Figure 2 450 pae pae1 pae0 c c ct c 1 t y a c1 c

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Unformatted text preview: he points C and C’ respectively on PAE1 and W1. As drawn, the payment has eliminated the contractionary output gap. Note the operation of the multiplier; the change in equilibrium GDP is greater than the initial change in PAE. FIGURE 2 450 PAE PAE1 PAE0 C C cT c (1 t )Y A C1 C cT1 c(1 t )Y W C cT J P C cT W1 A’ JP Y Y0e C cT1 Ye* FIGURE 3 450 PAE PAE1 PAE0 C C C cT c (1 t )Y B A C1 C cT1 c(1 t )Y W C cT J C cT P W1 A’ C’ B’ C cT1 Y0 JP Y e Ye* Part (b) In this instance, the upward shift in the consumption and PAE schedules would be much reduced (in effect, it is the same analysis as part (a) with a lower marginal propensity to consume). In Figure 4, this would lead to PAE2, as opposed to PAE1, i.e., less of the payment would be used for consumption (the consumption function is not shown for simplicity). Similarly, withdrawals would only fall to W2 as almost, but not all, of the tax decrease would be saved. The result would be equilibrium at points D and D’. Note that the slopes of both lines are affected by the change in the mpc, as shown in the diagram. Note that the same processes as described in part (a) would shift the economy from its initial equilibrium to its new equilibrium. However, the fact that more of the payment is saved means a reduced multiplier or, equivalently, an increase in equilibriu...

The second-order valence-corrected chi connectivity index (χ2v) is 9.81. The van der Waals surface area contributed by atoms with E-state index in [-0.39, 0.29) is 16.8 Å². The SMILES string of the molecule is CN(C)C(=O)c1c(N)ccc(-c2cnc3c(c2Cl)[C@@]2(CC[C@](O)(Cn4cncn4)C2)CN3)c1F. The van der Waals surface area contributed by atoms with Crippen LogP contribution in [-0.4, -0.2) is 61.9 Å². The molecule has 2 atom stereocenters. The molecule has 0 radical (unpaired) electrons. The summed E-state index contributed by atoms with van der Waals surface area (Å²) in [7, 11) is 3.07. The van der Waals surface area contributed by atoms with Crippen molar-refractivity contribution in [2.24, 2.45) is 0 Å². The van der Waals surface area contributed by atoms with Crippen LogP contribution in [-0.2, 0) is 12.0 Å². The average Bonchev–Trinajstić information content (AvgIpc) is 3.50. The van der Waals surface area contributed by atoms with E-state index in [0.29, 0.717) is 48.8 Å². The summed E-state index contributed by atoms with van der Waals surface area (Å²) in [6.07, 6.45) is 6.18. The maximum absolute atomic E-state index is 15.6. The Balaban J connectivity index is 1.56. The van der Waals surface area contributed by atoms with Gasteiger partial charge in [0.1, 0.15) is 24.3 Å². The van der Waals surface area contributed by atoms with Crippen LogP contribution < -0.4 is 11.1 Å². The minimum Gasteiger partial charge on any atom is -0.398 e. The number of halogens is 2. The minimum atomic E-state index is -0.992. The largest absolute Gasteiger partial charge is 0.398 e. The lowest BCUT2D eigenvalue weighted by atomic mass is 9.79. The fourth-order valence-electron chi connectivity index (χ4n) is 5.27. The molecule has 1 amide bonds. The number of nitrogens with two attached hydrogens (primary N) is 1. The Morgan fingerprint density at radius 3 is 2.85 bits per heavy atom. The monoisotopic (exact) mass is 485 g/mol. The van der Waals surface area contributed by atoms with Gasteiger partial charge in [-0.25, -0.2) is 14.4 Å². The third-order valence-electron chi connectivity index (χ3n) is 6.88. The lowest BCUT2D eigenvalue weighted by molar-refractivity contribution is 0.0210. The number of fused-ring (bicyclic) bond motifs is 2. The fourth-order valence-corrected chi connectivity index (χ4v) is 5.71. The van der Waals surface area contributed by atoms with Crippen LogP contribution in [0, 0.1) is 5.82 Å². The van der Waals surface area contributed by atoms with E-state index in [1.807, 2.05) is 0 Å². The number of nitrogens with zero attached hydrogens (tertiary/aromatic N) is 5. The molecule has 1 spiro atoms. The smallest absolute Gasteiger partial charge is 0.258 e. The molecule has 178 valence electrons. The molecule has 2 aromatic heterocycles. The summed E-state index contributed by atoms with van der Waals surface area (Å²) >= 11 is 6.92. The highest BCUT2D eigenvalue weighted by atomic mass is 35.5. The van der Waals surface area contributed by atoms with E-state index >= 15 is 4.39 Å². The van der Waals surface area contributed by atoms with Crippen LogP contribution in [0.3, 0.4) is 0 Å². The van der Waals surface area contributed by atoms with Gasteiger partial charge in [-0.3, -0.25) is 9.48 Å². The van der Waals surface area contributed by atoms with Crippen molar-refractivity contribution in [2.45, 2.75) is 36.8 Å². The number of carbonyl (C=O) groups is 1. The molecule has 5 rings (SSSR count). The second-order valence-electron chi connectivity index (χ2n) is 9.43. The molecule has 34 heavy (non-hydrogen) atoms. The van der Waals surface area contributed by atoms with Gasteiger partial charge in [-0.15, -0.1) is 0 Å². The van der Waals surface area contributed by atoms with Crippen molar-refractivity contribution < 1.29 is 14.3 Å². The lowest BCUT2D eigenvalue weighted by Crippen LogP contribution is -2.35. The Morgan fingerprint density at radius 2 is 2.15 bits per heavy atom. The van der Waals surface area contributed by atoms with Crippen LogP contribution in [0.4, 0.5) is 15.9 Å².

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This document was uploaded on 03/28/2014 for the course ECON 10003 at University of Melbourne.

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